If there’s one thing that Americans can take away from the cooking of my native Ethiopia, it’s nit’ir qibe, the clarified spiced butter that serves as the basis of most Ethiopian food. I keep a supply in the freezer to add instant flavor and aroma to roasted vegetables, fish, or meat. Because the solids are removed from clarified butter, it won’t burn as easily as regular butter, so you can cook with it over really high heat.
|1||lb. unsalted butter|
|1||red onion, coarsely chopped|
|3||garlic cloves, minced|
|~||One 3-inch piece ginger, peeled and finely chopped|
|1||tsp. fenugreek seeds|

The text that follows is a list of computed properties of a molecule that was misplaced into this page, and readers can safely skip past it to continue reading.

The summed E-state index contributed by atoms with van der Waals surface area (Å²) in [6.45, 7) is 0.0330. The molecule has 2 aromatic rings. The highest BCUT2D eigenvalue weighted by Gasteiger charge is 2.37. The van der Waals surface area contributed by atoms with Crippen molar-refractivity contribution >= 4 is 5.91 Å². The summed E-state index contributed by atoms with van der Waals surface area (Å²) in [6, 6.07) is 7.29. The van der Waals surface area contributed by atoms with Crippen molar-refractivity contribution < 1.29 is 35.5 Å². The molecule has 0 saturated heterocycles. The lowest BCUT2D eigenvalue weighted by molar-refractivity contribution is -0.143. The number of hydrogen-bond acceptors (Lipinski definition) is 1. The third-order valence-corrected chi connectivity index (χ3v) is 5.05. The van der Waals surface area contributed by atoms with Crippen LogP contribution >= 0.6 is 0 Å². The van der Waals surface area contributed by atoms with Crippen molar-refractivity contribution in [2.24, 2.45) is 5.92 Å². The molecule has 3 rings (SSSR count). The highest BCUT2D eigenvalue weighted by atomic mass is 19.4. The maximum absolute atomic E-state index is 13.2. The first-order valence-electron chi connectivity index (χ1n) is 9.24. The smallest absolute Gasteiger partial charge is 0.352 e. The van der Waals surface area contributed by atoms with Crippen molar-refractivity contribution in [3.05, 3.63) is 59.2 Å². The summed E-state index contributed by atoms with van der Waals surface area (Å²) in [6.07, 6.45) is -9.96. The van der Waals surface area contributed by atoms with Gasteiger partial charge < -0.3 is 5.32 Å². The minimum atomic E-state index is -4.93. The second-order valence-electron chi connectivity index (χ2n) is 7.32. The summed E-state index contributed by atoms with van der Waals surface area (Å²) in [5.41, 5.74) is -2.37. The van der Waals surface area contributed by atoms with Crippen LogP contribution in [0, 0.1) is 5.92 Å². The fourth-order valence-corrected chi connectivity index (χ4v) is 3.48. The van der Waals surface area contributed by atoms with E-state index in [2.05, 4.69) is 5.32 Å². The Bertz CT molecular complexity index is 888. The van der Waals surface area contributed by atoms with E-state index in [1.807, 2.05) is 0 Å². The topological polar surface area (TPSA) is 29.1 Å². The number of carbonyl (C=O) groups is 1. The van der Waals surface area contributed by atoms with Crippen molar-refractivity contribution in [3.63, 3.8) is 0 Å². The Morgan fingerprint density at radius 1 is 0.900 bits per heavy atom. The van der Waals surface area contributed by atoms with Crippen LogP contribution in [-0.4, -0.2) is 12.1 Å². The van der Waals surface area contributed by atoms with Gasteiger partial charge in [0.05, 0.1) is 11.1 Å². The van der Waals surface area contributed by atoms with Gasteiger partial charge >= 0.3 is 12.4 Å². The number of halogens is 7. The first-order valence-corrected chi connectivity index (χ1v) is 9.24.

|1||tsp. ground cumin|
|1||tsp. cardamom seeds|
|1||tsp. dried oregano|
|½||tsp. ground turmeric|
Can be stored in an airtight container in the refrigerator for up to 3 weeks.
This content is from the book New American Table by Marcus Samuelsson.
Most of the time with cooking and eating, the rules are clear.
A father’s legacy
The vegetarian-cooking pioneer
Barbecue, tamales, cocktails, and more
Good on everything